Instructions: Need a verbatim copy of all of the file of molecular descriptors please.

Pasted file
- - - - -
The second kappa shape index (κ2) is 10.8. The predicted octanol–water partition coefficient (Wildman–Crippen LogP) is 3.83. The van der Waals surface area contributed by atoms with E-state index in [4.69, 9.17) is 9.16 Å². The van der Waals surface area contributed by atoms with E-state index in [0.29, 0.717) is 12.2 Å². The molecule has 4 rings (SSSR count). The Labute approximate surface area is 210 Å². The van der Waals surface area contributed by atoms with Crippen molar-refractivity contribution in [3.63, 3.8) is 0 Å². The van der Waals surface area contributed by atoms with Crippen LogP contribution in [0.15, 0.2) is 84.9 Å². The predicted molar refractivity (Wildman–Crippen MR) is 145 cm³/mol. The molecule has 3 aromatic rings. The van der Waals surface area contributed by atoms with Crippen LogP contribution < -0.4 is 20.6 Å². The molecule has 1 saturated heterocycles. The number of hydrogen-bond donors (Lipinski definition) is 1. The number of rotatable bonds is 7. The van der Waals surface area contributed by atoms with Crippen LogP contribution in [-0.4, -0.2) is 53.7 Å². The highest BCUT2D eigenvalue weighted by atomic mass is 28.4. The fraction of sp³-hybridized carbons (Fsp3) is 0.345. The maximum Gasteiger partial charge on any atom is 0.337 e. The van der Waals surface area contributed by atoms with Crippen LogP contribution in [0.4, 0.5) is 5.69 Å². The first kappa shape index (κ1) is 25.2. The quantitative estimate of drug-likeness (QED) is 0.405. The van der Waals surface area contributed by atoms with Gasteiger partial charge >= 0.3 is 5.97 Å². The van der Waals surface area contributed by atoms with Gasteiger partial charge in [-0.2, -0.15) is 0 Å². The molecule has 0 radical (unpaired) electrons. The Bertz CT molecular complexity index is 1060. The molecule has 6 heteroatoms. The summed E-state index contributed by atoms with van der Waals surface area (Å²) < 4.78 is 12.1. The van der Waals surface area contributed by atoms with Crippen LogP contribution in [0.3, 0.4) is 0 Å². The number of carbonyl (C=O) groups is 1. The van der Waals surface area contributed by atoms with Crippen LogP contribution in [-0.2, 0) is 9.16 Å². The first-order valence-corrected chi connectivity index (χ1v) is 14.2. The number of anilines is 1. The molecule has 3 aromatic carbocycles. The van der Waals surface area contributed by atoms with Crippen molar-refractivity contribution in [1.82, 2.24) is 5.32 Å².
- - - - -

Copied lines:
The second kappa shape index (κ2) is 10.8. The predicted octanol–water partition coefficient (Wildman–Crippen LogP) is 3.83. The van der Waals surface area contributed by atoms with E-state index in [4.69, 9.17) is 9.16 Å². The van der Waals surface area contributed by atoms with E-state index in [0.29, 0.717) is 12.2 Å². The molecule has 4 rings (SSSR count). The Labute approximate surface area is 210 Å². The van der Waals surface area contributed by atoms with Crippen molar-refractivity contribution in [3.63, 3.8) is 0 Å². The van der Waals surface area contributed by atoms with Crippen LogP contribution in [0.15, 0.2) is 84.9 Å². The predicted molar refractivity (Wildman–Crippen MR) is 145 cm³/mol. The molecule has 3 aromatic rings. The van der Waals surface area contributed by atoms with Crippen LogP contribution < -0.4 is 20.6 Å². The molecule has 1 saturated heterocycles. The number of hydrogen-bond donors (Lipinski definition) is 1. The number of rotatable bonds is 7. The van der Waals surface area contributed by atoms with Crippen LogP contribution in [-0.4, -0.2) is 53.7 Å². The highest BCUT2D eigenvalue weighted by atomic mass is 28.4. The fraction of sp³-hybridized carbons (Fsp3) is 0.345. The maximum Gasteiger partial charge on any atom is 0.337 e. The van der Waals surface area contributed by atoms with Crippen LogP contribution in [0.4, 0.5) is 5.69 Å². The first kappa shape index (κ1) is 25.2. The quantitative estimate of drug-likeness (QED) is 0.405. The van der Waals surface area contributed by atoms with Gasteiger partial charge >= 0.3 is 5.97 Å². The van der Waals surface area contributed by atoms with Gasteiger partial charge in [-0.2, -0.15) is 0 Å². The molecule has 0 radical (unpaired) electrons. The Bertz CT molecular complexity index is 1060. The molecule has 6 heteroatoms. The summed E-state index contributed by atoms with van der Waals surface area (Å²) < 4.78 is 12.1. The van der Waals surface area contributed by atoms with Crippen LogP contribution in [0.3, 0.4) is 0 Å². The number of carbonyl (C=O) groups is 1. The van der Waals surface area contributed by atoms with Crippen LogP contribution in [-0.2, 0) is 9.16 Å². The first-order valence-corrected chi connectivity index (χ1v) is 14.2. The number of anilines is 1. The molecule has 3 aromatic carbocycles. The van der Waals surface area contributed by atoms with Crippen molar-refractivity contribution in [1.82, 2.24) is 5.32 Å².